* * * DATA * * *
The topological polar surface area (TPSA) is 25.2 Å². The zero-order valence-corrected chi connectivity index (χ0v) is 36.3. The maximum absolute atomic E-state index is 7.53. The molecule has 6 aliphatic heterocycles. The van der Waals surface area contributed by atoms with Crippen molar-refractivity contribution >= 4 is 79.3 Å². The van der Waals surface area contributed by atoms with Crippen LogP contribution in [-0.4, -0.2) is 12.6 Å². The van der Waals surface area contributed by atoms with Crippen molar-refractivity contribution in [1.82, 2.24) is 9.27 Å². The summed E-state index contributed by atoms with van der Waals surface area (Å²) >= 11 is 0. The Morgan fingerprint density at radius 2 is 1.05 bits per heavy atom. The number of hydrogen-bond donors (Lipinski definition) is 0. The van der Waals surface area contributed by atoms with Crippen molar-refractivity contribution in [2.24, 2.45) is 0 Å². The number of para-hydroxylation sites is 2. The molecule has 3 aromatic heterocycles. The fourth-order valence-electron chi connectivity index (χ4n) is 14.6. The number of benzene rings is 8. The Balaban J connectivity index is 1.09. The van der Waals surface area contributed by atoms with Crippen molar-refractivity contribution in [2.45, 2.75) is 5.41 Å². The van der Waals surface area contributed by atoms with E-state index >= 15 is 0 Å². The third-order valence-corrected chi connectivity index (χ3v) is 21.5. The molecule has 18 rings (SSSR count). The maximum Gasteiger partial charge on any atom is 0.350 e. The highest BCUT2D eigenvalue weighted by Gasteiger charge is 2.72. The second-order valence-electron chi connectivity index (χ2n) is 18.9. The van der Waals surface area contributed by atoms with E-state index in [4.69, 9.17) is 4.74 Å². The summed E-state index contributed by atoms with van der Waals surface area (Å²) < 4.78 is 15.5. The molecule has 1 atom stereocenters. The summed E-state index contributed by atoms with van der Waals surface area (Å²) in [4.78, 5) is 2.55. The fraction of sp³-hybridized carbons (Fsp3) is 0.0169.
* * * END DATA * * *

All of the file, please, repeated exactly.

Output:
The topological polar surface area (TPSA) is 25.2 Å². The zero-order valence-corrected chi connectivity index (χ0v) is 36.3. The maximum absolute atomic E-state index is 7.53. The molecule has 6 aliphatic heterocycles. The van der Waals surface area contributed by atoms with Crippen molar-refractivity contribution >= 4 is 79.3 Å². The van der Waals surface area contributed by atoms with Crippen LogP contribution in [-0.4, -0.2) is 12.6 Å². The van der Waals surface area contributed by atoms with Crippen molar-refractivity contribution in [1.82, 2.24) is 9.27 Å². The summed E-state index contributed by atoms with van der Waals surface area (Å²) >= 11 is 0. The Morgan fingerprint density at radius 2 is 1.05 bits per heavy atom. The number of hydrogen-bond donors (Lipinski definition) is 0. The van der Waals surface area contributed by atoms with Crippen molar-refractivity contribution in [2.24, 2.45) is 0 Å². The number of para-hydroxylation sites is 2. The molecule has 3 aromatic heterocycles. The fourth-order valence-electron chi connectivity index (χ4n) is 14.6. The number of benzene rings is 8. The Balaban J connectivity index is 1.09. The van der Waals surface area contributed by atoms with Crippen molar-refractivity contribution in [2.45, 2.75) is 5.41 Å². The van der Waals surface area contributed by atoms with E-state index >= 15 is 0 Å². The third-order valence-corrected chi connectivity index (χ3v) is 21.5. The molecule has 18 rings (SSSR count). The maximum Gasteiger partial charge on any atom is 0.350 e. The highest BCUT2D eigenvalue weighted by Gasteiger charge is 2.72. The second-order valence-electron chi connectivity index (χ2n) is 18.9. The van der Waals surface area contributed by atoms with E-state index in [4.69, 9.17) is 4.74 Å². The summed E-state index contributed by atoms with van der Waals surface area (Å²) < 4.78 is 15.5. The molecule has 1 atom stereocenters. The summed E-state index contributed by atoms with van der Waals surface area (Å²) in [4.78, 5) is 2.55. The fraction of sp³-hybridized carbons (Fsp3) is 0.0169.